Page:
America: Getting our kicks on Route 66 …

ROUTE 66, Southwest US. This 2,500-mile-long highway, established in 1926, is now as much a part of America’s story as any landmark and, although we mostly traced its route on the faster I-40, we deliberately followed the historic pathway millions have driven out of Los Angeles. After all, Route 66 inspired John Steinbeck’s “Grapes of Wrath” and also fueled hit music, a hit TV series and thousands of literary riffs from countless American writers.

In the tradition of young writers trying their hand at a personal ode to what Steinbeck called the “Mother Road,” Benjamin Crumm wrote this snapshot of the Los Angeles to Arizona stretch:

Getting in and out of LA outside of rush hour is essential. The freeway system there is extensive and extensively used. We arrived in LA with the help of a GPS so that we not only missed the traffic and easily found where we were staying, but we did it all without seeing a single landmark.

A friend in LA gave us a tour the next day, showing us all of the stuff to see; and LA is packed with stuff. Every other mile we’d see a scene from a movie, like Griffith Observatory or the bridge Keanu Reeves jumps in Speed, creating the sense that we were in some sort of massive movie land. That was even before we saw the Hollywood sign.

Bikinis on sand, dogs on cement and eccentrics on everything mingled so freely at our stop on Venice Beach that I’m still seeking words to describe it. Viewing the concrete cityscape from a downtown loft in an industrial park (built inside an old Pabst Blue Ribbon brewery) and hearing firsthand accounts of working in show business I was hooked by the magic of Southern California. Had there been a real estate agent present I would’ve rented a flat immediately. Thankfully there wasn’t and thankfully I’m too poor to afford such a thing anyway.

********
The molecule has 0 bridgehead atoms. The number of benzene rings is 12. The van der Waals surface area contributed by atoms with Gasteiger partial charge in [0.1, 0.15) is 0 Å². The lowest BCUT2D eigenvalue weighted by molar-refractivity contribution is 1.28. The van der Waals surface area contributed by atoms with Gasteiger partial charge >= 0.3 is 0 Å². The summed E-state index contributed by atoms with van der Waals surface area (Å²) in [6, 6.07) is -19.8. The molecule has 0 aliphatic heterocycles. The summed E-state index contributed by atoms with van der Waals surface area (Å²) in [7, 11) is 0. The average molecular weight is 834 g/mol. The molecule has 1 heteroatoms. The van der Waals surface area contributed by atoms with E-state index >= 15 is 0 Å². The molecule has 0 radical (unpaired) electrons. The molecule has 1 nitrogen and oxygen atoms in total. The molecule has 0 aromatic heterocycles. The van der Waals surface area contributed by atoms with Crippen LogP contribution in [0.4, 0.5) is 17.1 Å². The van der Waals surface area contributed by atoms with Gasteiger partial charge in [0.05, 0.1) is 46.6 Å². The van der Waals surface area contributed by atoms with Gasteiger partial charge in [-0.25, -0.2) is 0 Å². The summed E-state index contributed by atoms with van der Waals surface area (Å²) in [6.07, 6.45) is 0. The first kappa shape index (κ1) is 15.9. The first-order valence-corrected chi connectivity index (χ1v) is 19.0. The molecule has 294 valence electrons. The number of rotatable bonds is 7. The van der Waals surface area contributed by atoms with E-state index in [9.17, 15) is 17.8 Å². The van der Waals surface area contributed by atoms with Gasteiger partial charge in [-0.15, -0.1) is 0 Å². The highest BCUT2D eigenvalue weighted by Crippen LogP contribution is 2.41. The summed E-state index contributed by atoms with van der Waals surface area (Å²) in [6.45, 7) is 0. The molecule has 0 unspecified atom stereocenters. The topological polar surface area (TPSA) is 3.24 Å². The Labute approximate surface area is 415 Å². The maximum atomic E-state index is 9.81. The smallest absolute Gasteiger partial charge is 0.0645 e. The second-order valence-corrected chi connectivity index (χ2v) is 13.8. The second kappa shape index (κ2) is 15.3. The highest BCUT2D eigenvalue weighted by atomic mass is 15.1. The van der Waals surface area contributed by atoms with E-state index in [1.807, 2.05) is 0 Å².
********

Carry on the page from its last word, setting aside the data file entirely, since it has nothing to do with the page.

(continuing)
Leaving LA at 5 am the next morning to avoid the next rush hour we set off on I-40, a faster highway along the old Route 66, for the Grand Canyon and eventually Winslow, AZ.

We stopped at a Ludlow, CA, gas station. The attendant, a girl who was far too pretty and nice to be in such a nowhere place, explained that the cheese sticks my father had bought were the best in the world. We left without inquiring as to how many of the world’s cheese sticks she’d tasted before making that judgment. I merged onto the freeway, clicked the cruise control to 75, put on my aviators, set in for miles of wide open nothing and drove.

We saw the Mojave National Preserve. The difference between the unprotected Mojave and the protected Mojave is not noticeable. Both seem to contain nothing. Many miles passed.

At the Grand Canyon, we anteed up for an Imax movie, made for those who want to see the Grand Canyon without all of the nature. Then, we finally drove up to the first look out. These heights and breadths are on a scale all their own. Amid people speaking any number of languages we walked up to the edge, which has no guard rail, and peered down and down and down. Finally our eyes met the spindly Colorado River, which crafted it all. There is no doubt that anyone who sees this wonder will be impressed. As massive as LA is in its urban landscape, the Grand Canyon is in its natural landscape.

Some hours later we were standing on a corner in Winslow Arizona. Over a piece of Kentucky Fried Chicken in our motel room I silently determined that this all was to be stored in that part of my brain labeled “days to remember.”

Follow us all this coming week with stories from Ghost Ranch, New Orleans and Atlanta!

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